by Austin Bay
April 8, 2008
It's a shame Sen. Carl Levin failed
to take the time to call public attention to Gen. David Petraeus' "Anaconda
Strategy" chart. Petraeus briefly referred to the chart during his initial
testimony this week before Levin's Senate Armed Services Committee.
The Anaconda Chart is a complex
graphic that depicts an intricate, multi-dimensional war. It's tough to describe
even with a copy in front of you. However, the strategic concept behind
Petraeus' chart (titled "Anaconda Strategy versus al-Qaida in Iraq") is dirt
simple: Squeeze and keep squeezing.
A commercial artist would certainly
describe the chart as "too busy," but war isn't an exercise in aesthetics. The
Anaconda Strategy identifies six routes of attack on al-Qaida in Iraq: 1)
Kinetics (which includes combat); 2) Politics (which includes countering
ethno-sectarian pressures and Iraqi political reconciliation); 3) Intelligence
(operations from air recon to intel assessment); 4) Detainee Ops (which includes
counter-insurgency in detention facilities); 5) Non-Kinetics (education, jobs
programs); and 6) Interagency.
Anaconda's Interagency is a
hodge-podge and a kludge of a category, including diplomacy, information
operations and -- an interesting specificity -- engagement with Syria.
On the chart, these six broad routes
become operations that converge upon and compress al-Qaida's command and control
capabilities, finances, ideological appeal, safe havens, weapons and popular
The U.S. military uses the acronym
DIME as verbal coin for "the elements of power": Diplomatic, Information,
Military and Economic. Petraeus' Anaconda Chart is DIME in big dollars.
Since Petraeus' and Ambassador Ryan
Crocker's September 2007 testimony, "the Anaconda" (the incremental synergy of
this complex war-fighting and nation-building process) has dramatically squeezed
al-Qaida. No, it hasn't crushed it -- but the organization is physically
damaged. Moreover, with the "Sunni Awakening" and similar programs, al-Qaida has
suffered extraordinary political and information defeats as Sunnis publicly
turned on the jihadis.
Is this victory in Iraq? No. But it
suggests we've won a major battle with potentially global significance, the kind
that in the long term squeezes al-Qaida's ideological appeal in all corners of
Shia gangs and Muqtada al-Sadr's
Mahdi Militia also receive the same multidimensional squeeze. Remember, last
week the herd-media quickly declared the Iraqi Army's recent counter-militia
operations in Basra, east Baghdad and southern Iraq a huge failure, "the Basra
Blunder" according to one headline. Both Petreus and Crocker were pestered with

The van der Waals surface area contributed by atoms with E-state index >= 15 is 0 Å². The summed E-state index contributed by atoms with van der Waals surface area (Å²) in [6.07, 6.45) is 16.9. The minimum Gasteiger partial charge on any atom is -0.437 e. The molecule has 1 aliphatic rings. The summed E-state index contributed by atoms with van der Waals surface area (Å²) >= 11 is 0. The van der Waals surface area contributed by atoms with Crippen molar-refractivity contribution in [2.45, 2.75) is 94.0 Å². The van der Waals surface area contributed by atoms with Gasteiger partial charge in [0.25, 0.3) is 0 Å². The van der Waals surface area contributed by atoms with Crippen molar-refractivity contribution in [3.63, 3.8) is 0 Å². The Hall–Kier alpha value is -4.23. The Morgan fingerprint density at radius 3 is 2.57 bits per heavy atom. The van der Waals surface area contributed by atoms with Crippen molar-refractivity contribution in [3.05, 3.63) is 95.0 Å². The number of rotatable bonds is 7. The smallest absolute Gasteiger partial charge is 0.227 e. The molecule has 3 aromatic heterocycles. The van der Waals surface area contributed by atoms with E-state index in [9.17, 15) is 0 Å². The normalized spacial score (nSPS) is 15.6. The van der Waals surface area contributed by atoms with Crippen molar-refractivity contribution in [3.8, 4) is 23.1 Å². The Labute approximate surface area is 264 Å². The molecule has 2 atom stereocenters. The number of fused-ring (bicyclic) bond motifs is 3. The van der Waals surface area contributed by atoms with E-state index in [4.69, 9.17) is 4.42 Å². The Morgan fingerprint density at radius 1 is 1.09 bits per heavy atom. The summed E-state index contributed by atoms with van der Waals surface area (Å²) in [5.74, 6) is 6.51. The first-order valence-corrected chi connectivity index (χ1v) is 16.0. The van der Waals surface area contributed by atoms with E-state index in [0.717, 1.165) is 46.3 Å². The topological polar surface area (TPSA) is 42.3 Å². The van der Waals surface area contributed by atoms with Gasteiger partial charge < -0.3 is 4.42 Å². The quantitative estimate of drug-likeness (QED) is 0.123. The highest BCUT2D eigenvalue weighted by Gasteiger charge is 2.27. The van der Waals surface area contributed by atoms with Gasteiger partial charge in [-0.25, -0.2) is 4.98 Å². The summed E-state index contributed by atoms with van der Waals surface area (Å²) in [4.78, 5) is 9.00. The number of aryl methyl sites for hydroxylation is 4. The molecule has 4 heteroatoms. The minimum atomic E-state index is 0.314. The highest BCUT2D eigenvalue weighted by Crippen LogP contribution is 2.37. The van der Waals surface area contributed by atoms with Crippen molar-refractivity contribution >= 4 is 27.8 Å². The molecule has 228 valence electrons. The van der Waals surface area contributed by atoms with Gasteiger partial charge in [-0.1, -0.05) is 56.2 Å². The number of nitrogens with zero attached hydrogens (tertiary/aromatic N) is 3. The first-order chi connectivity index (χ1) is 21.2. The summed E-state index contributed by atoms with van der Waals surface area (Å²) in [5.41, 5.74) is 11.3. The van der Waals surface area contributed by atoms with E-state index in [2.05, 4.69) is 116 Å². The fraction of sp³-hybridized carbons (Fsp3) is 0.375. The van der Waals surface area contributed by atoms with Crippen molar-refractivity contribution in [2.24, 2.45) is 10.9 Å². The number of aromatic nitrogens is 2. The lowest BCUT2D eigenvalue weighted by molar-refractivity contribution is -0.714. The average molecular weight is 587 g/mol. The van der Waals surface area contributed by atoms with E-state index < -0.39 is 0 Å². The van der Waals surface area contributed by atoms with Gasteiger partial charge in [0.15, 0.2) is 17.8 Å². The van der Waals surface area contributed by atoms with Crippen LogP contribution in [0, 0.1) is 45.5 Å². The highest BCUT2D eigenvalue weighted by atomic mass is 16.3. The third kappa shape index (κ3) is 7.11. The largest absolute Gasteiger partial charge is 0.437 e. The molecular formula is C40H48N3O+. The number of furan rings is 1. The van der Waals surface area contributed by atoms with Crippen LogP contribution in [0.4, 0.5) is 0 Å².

questions about the Iraqi Army's operational mistakes and inadequacies.
Iraqi Sunni Arab and Kurd political
reactions to the attacks on the Shia militias has proven to be overwhelmingly
positive, however. Iraq has progressed to the point where the political context
is the dominant context and a democratic Shia-led government taking down Shia
gangs was a step toward national reconciliation among ethno-sectarian groups.
Is this a surprise? Let's go to the
chart: Petraeus' Anaconda chart demonstrates that the "political route of
attack" can be as lethal as a kinetic (combat) operation -- perhaps more so if
the goal is bringing the marginalized and antagonized into a democratic
political process. In fact, in Iraq the political context is now the dominant
In the case of Basra and east
Baghdad, at some point the Iraqi Army had to confront the Shia gangs. No, the
fight wasn't perfect, but war is not the realm of perfect. War is the realm of
"friction," as Clausewitz wrote, "the suck" in current lingo. The Iraqi Army and
Iraqi government planned and executed the operation themselves. Failure? Don't
think so. This is progress. As time passes, it is increasingly clear the Iraqi
Army did a far better job than the Shia gangsters.
But we all know why the complex
chart gets ignored and successes are glasses half empty: A presidential election
campaign is on, and the Democratic Party has bet its soul on defeat.
"Hear no progress in Iraq, see no
progress in Iraq, but most of all speak of no progress in Iraq." Thus Sen. Joe
Lieberman, a member of the Armed Service Committee, deftly summed the last two
years of Democratic Party posturing as well as the Democrats' talking points in
the latest hearings.
Lieberman's maverick pal, Senator
and Republican presidential nominee John McCain, spoke more bluntly, "Congress
should not choose to lose in Iraq, but we should choose to succeed."